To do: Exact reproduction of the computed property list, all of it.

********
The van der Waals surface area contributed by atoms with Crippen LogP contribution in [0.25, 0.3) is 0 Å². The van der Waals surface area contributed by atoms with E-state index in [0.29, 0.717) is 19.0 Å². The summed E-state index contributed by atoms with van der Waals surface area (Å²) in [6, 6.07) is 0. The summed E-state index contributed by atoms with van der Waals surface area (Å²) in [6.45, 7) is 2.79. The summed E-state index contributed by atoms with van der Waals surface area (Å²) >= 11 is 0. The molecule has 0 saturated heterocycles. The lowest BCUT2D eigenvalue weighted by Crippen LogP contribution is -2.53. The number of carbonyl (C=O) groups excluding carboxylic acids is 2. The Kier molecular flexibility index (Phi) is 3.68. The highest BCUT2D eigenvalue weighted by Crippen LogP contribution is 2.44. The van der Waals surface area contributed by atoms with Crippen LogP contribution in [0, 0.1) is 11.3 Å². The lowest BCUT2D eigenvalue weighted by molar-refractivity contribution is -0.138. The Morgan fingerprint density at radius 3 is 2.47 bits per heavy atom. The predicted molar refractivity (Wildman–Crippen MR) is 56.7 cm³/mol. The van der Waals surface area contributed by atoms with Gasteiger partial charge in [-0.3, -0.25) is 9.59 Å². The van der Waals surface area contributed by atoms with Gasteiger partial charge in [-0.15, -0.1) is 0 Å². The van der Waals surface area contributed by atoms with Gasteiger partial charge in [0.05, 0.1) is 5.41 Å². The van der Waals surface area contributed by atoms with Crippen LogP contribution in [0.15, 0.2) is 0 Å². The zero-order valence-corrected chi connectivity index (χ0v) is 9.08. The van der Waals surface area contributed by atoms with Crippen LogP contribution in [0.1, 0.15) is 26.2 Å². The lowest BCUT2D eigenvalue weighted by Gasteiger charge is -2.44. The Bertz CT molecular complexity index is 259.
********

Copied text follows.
The van der Waals surface area contributed by atoms with Crippen LogP contribution in [0.25, 0.3) is 0 Å². The van der Waals surface area contributed by atoms with E-state index in [0.29, 0.717) is 19.0 Å². The summed E-state index contributed by atoms with van der Waals surface area (Å²) in [6, 6.07) is 0. The summed E-state index contributed by atoms with van der Waals surface area (Å²) in [6.45, 7) is 2.79. The summed E-state index contributed by atoms with van der Waals surface area (Å²) >= 11 is 0. The molecule has 0 saturated heterocycles. The lowest BCUT2D eigenvalue weighted by Crippen LogP contribution is -2.53. The number of carbonyl (C=O) groups excluding carboxylic acids is 2. The Kier molecular flexibility index (Phi) is 3.68. The highest BCUT2D eigenvalue weighted by Crippen LogP contribution is 2.44. The van der Waals surface area contributed by atoms with Crippen LogP contribution in [0, 0.1) is 11.3 Å². The lowest BCUT2D eigenvalue weighted by molar-refractivity contribution is -0.138. The Morgan fingerprint density at radius 3 is 2.47 bits per heavy atom. The predicted molar refractivity (Wildman–Crippen MR) is 56.7 cm³/mol. The van der Waals surface area contributed by atoms with Gasteiger partial charge in [-0.3, -0.25) is 9.59 Å². The van der Waals surface area contributed by atoms with Gasteiger partial charge in [-0.15, -0.1) is 0 Å². The van der Waals surface area contributed by atoms with Gasteiger partial charge in [0.05, 0.1) is 5.41 Å². The van der Waals surface area contributed by atoms with Crippen LogP contribution in [0.15, 0.2) is 0 Å². The zero-order valence-corrected chi connectivity index (χ0v) is 9.08. The van der Waals surface area contributed by atoms with Crippen LogP contribution in [0.1, 0.15) is 26.2 Å². The lowest BCUT2D eigenvalue weighted by Gasteiger charge is -2.44. The Bertz CT molecular complexity index is 259.